In a way, this traditional path to FIRE (or at least as traditional as FIRE can be), seems to view life as short. Get through those beginning parts quickly and then you’ll have the rest of your life to do what you want. If you don’t do that, you’re just throwing away more years of your already short life.
But what if we didn’t think of it that way?
Life Is Long – An Alternative Way To Think About FIRE
One of the things that make the FIRE movement so powerful is just how remarkable those principles are when you apply them to your life. Many of us changed our lives after we read the Shockingly Simple Math Behind Early Retirement. And Four Pillar Freedom has his awesome Early Retirement Grid which details how long it’ll take you to reach financial independence based on what you earn and what you spend.
What both of these authors showed us is that financial independence is something that you can reach much faster than most people think. A 50% savings rate means you’ll only have to work for 17 years. So, someone graduating from college at 22 years old, then applying that 50% savings rate principle means they’ll be financially independent before they’re 40 years old. Increase that number to 65% or more and you’re looking at financial independence in 10 years or less – retirement at 30, rather than 65.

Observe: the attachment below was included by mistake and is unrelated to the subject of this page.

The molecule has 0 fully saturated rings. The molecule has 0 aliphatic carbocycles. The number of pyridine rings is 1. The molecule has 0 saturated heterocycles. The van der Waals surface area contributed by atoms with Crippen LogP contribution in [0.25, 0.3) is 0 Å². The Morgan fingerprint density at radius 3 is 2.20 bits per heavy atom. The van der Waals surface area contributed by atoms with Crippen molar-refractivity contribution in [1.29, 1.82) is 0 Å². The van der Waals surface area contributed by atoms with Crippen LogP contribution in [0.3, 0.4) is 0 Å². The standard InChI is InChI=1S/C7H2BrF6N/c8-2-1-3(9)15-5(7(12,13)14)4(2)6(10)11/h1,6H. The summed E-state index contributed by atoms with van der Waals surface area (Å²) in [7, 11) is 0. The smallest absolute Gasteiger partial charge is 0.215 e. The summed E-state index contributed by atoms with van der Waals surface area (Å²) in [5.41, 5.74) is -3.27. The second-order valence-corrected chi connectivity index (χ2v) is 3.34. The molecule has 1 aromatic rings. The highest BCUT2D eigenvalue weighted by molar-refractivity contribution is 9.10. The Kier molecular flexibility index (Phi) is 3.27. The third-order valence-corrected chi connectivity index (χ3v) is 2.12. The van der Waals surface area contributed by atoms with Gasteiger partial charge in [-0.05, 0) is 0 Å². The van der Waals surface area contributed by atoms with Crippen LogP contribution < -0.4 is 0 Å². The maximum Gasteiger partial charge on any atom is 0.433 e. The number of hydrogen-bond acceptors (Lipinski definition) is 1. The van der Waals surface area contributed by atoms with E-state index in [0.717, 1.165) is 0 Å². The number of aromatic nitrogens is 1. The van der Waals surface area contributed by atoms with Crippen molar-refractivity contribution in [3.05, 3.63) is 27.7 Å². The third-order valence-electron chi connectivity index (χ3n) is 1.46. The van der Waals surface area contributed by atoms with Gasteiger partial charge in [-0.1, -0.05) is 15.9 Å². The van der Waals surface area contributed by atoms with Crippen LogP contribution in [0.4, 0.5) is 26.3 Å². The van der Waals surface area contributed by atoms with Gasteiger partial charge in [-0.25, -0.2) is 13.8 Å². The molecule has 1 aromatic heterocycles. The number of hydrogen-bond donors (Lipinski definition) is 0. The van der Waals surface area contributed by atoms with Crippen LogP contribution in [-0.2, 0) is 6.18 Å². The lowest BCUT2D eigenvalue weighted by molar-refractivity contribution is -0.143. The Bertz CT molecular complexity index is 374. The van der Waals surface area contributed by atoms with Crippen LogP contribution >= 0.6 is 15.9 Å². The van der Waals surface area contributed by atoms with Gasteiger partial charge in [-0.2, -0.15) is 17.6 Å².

Those are amazing things to see and it’s easy to see why so many people get sucked into this world and want to hit that financial independence point as soon as possible. But there’s a lot more to these FIRE principles beyond just playing it safe, saving money, and then doing what you want. Because what those principles also show us is that FIRE is in reach for almost anyone, regardless of when you start. When you combine that with the fact that the work part of our life is 40 or more years, well, suddenly, anything seems possible. Life can look like this:
- School: 0-22 Years Old
- Work: 22-32 Years Old (try some things out and succeed or fail); 32-42 years old (work normally if all else fails)
- Retirement: Be “retired” at 32 doing something you’ve been working on that you love for the past 10 years. If all else fails, go back to the traditional FIRE path and retire at 42 Years Old